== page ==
These three SFI staff members may work full-time, but that didn’t stop them from furthering their professional education.

Lydia Kidane, SFI’s Manager of Career Pathways Partnerships, recently earned a Professional Science Master (PSM) in Water Resource Management at the Center for Agriculture, Urban Sustainability, and Environmental Science (CAUSES) at the University of the District of Columbia (UDC). The PSM focuses on environmental quality management, including water quality monitoring, assessment, and treatment; water quality modeling and simulation; hydrological analysis; performance analysis of green infrastructure; best stormwater management practices; stream restoration, and other skillsets.

“I wanted to increase my education and skills to address the global challenges of water availability, quality, and sustainability,” said Kidane. “The interdisciplinary nature of the program provided a deep knowledge of the physical, chemical, and biological sciences applicable to urban systems, and helped me build skills in environmental policy, communication, business management, project management, ethics, and leadership. Although this program is designed for working professionals, I found it difficult to manage school and work at times.”

Lydia Kidane, SFI’s Manager of Career Pathways Partnerships, visited Oregon’s famed Multnomah Falls while she was in the area for the 2023 Project Learning Tree (PLT) Annual Conference in Stevenson, Washington, in March.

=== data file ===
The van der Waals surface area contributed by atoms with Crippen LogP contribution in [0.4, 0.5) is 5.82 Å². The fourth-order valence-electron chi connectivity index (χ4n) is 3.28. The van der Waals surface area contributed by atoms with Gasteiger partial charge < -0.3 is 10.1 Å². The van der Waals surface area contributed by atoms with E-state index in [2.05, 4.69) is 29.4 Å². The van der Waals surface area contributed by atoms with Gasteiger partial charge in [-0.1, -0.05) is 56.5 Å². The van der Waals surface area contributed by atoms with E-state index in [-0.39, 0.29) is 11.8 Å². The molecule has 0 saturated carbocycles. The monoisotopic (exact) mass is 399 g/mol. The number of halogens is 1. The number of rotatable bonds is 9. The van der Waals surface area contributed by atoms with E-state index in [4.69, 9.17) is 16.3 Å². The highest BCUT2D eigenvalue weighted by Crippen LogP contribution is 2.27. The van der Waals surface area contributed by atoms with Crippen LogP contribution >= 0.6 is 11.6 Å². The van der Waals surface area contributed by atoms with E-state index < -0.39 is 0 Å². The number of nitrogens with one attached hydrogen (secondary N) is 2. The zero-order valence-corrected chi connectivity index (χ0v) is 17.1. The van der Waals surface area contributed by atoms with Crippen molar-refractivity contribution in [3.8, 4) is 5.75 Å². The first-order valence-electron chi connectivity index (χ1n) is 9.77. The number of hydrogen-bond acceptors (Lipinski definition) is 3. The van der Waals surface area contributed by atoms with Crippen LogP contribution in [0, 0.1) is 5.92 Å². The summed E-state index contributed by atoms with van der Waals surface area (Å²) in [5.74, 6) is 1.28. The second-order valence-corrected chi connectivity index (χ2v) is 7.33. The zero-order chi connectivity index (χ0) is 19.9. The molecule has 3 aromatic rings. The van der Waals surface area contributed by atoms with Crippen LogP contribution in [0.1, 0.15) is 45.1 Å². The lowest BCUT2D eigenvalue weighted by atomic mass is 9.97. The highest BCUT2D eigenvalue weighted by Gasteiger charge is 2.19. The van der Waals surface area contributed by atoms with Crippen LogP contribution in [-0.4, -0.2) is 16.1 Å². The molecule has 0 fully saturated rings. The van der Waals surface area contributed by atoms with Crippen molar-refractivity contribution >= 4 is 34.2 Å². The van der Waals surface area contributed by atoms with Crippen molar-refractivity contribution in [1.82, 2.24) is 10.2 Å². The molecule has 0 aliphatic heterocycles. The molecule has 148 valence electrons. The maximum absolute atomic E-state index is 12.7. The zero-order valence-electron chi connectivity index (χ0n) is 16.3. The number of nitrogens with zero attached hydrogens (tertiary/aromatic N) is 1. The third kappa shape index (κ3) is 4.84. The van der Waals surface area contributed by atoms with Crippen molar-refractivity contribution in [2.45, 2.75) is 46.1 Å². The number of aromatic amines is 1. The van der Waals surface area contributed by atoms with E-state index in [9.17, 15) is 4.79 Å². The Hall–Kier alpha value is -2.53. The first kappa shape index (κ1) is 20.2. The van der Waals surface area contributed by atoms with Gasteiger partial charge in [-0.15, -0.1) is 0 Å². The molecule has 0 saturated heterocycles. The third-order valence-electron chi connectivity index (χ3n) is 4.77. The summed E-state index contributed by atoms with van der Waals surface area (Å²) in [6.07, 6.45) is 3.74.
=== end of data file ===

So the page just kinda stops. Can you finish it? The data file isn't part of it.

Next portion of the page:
Kidane had an “aha” moment during an assessment of a stream in the Washington, DC, area.

“This stream was significantly impacted by the urban environment and had undergone a recent stream restoration project that included planting trees and vegetation to repair the riparian zone,” she said. “This was a visible example of how urban trees provide a huge service to protect our limited freshwater resources.”

Learn more about Kidane’s professional journey to become an Manager of Career Pathways Partnerships and PSM by reading her spotlight in the SFI-PLT-MANRRS Black Faces in Green Spaces: The Journeys of Black Professionals in Green Careers Guide.

Alix Olson, SFI’s Urban and Community Forestry Coordinator, recently became an International Society of Arboriculture (ISA) Certified Arborist. The credential shows that Olson demonstrated her knowledge and skills in all aspects of arboriculture, which is the care and management of trees, shrubs, and woody plants, often in urban environments. Olson holds a Bachelor of Science degree in Urban Forestry from the University of British Columbia.

Olson knew the exam for the credential would be difficult: She had taken it about two years ago and narrowly missed a passing score.

“The exam was much tougher than I thought it would be, and I still am pinching myself that I managed to pull it off. It gave me a much greater appreciation for those continuing their education, because this stuff is not easy!” she said.

Alix Olson, SFI’s Coordinator of Urban and Community Forestry, in the woods near her home in Alberta, Canada.